Riyadh’s Al-Masmak fort stands guard over Saudi Arabia’s past

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‘Masmak’ in Arabic means the high, fortified, thick and huge — important qualities for a fort that witnessed King Abdul Aziz’s major initiatives in consolidating the Kingdom. (Shutterstock)
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The museum contains photographs, maps, old weapons, traditional and heritage objects, exhibition and audiovisual halls. (Shutterstock)
Updated 26 April 2018
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Riyadh’s Al-Masmak fort stands guard over Saudi Arabia’s past

  • The Al-Masmak fort is connected with the recapture of Riyadh in Jan.15, 1902, by the late king
  • The SCTH chief Prince Sultan bin Salman developed the exhibits in Al-Masmak Museum that was started in December 2011 to represent the story of its storming

RIYADH: The Al-Masmak fort in the heart of Riyadh holds a prominent place in Saudi Arabia’s history and — 150 years after being built — is telling the story of the Kingdom’s birth via a 3D virtual tour.

The fort is home to a museum that has become an important historical destination and focal point for state guests as well as foreign visitors and local residents.

“As it is a favorite tourist destination, not only the Saudis and expatriates living here appreciate the majesty of this vast architectural wonder, but it draws interest of visitors from outside the Kingdom as well, and most of the foreign guests who arrive on visit here toured the museum,” Majed Alshadeed, a spokesman for the Saudi Commission for Tourism and National Heritage (SCTH), told Arab News.

“Masmak” in Arabic means the high, fortified, thick and huge — important qualities for a fort that witnessed King Abdul Aziz’s major initiatives in consolidating the Kingdom.

The Al-Masmak fort is connected with the recapture of Riyadh in Jan.15, 1902, by the late king.

However, the story of building Al-Masmak fortress dates back to the reign of Imam Abdullah bin Faisal bin Turki bin Abdullah bin Mohammed bin Saud, who began work on the fort in 1865. 

The use of the fortress changed after King Abdul Aziz recovered Al-Masmak fort in 1902. After its use as a warehouse for ammunition and weapons for two years, it was turned into a prison before being converted into a heritage landmark in the heart of Riyadh.

The the-then Riyadh Gov. Prince Salman bin Abdul Aziz (now King) ordered its upkeep, maintenance and restoration in 1980.

As governor, he led the development of Riyadh from a mid-sized town into a major metropolis in the region and served as an important liaison to attract tourism, capital projects and foreign investment to the Kingdom.

After the proper work the fort was restored to serve as a museum and was inaugurated in 1995 as the Al-Masmak Historical Museum, which tells the story of the Kingdom’s unification and establishment by King Abdul Aziz.

The SCTH, led by Prince Sultan bin Salman, developed the exhibits in Al-Masmak Museum that was started in December 2011 to represent the story of the storming of Masmak and recovery of Riyadh by King Abdul Aziz.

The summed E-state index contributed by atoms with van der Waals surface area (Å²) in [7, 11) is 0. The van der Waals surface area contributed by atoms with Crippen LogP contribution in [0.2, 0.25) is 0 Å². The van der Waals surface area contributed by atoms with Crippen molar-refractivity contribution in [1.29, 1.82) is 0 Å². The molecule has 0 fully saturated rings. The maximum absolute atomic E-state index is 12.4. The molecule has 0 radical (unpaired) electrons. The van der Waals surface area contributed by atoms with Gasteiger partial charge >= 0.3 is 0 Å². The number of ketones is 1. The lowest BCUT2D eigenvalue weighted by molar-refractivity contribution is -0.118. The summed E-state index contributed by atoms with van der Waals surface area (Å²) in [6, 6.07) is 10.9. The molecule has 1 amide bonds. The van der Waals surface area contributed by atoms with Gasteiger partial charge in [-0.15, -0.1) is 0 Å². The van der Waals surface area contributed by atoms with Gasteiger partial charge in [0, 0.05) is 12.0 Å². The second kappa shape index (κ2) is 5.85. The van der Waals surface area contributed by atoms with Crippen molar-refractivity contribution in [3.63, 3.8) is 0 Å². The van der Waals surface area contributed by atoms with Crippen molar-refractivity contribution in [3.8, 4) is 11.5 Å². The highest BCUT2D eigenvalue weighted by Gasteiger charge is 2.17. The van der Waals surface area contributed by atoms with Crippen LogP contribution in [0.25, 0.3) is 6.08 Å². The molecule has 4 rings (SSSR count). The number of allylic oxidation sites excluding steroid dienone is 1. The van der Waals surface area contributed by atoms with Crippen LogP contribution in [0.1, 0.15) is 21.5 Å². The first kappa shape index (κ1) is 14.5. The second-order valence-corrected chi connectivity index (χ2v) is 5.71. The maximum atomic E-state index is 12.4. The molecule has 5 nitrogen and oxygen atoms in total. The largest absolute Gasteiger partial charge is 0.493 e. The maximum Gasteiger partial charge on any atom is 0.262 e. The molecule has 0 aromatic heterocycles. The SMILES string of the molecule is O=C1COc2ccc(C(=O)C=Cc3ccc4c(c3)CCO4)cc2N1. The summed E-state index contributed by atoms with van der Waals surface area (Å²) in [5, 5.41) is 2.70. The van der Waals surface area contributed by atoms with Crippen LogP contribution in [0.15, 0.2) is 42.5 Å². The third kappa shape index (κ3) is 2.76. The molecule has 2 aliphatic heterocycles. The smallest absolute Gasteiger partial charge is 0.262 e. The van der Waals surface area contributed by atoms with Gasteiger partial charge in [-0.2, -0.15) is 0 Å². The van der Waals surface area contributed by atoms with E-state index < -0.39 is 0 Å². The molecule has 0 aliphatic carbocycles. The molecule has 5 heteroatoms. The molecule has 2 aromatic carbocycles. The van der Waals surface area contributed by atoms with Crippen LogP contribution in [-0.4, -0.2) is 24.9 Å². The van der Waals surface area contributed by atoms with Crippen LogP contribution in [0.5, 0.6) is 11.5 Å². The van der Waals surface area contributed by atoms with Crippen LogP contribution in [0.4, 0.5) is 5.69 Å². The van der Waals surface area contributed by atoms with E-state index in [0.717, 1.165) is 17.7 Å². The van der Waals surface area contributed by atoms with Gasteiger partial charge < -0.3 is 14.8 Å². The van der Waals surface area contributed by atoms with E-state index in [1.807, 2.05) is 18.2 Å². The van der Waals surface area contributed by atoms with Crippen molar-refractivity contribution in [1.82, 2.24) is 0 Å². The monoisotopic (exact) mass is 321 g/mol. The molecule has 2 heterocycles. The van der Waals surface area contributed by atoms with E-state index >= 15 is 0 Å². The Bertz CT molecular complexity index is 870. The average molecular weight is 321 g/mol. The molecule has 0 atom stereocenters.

Adding more value to the museum, the SCTH launched a smartphone app for “Virtual Tour via 3D images” of Qasr Al-Masmak or Al-Masmak Palace Museum in March 2016, conjuring up Saudi history digitally to show visitors how the late King Abdul Aziz founded the modern Kingdom. 

Now fans of Saudi tourism, heritage and history can make an online visit to Al-Masmak Museum through a virtual tour, navigating different halls and internal areas through 360-degree camera and 3D images.

The virtual tour allows visitors to view exhibits that highlight the cultural dimension of the Kingdom and its deep-rooted heritage, besides touring the different halls and viewing paintings and photos.

The museum contains photographs, maps, models, display cabinets, old weapons, traditional and heritage objects, exhibition and audiovisual halls.

Each month, the museum receives about 5,000 school students and visitors, with numbers increasing during school breaks.

Since its opening in 1995, more than a million people have visited the museum, according to officials.

Speaking to Arab News, Mohammed Zeyad, a student, said the museum was a special place for those who love history and heritage, and wanted to learn more about the country.

The museum recently hosted a workshop to promote patriotism by highlighting the historic and cultural values of the Kingdom.


Kingdom's anti-corruption chief leads Saudi delegation at UN General Assembly

Dr. Khalid bin Abdul Mohsen Al-Muhaisen, president of Nazaha and head of the Saudi delegation, will stress the Kingdom’s anti-corruption efforts locally and internationally. (Shutterstock)
Updated 42 min 10 sec ago
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Kingdom's anti-corruption chief leads Saudi delegation at UN General Assembly

  • The meeting will be attended by UNGA President Miroslav Lajcak, UN Secretary-General Antonio Guterres and Yuri Fedotov, executive director of the UN Office on Drugs and Crime

JEDDAH: Saudi Arabia, represented by a delegation from the National Anti-Corruption Commission (Nazaha), will take part on Wednesday in a high-level meeting of the UN General Assembly (UNGA) to mark 15 years since the adoption of the UN Convention against Corruption. 

The meeting will be attended by UNGA President Miroslav Lajcak, UN Secretary-General Antonio Guterres and Yuri Fedotov, executive director of the UN Office on Drugs and Crime.

The opening session will discuss the most notable developments and best practices in the application of the UN Convention against Corruption, which has been adopted by 184 countries, including Saudi Arabia. The meeting will conclude with a speech by Lajcak.

Dr. Khalid bin Abdul Mohsen Al-Muhaisen, president of Nazaha and head of the Saudi delegation, will stress the Kingdom’s anti-corruption efforts locally and internationally.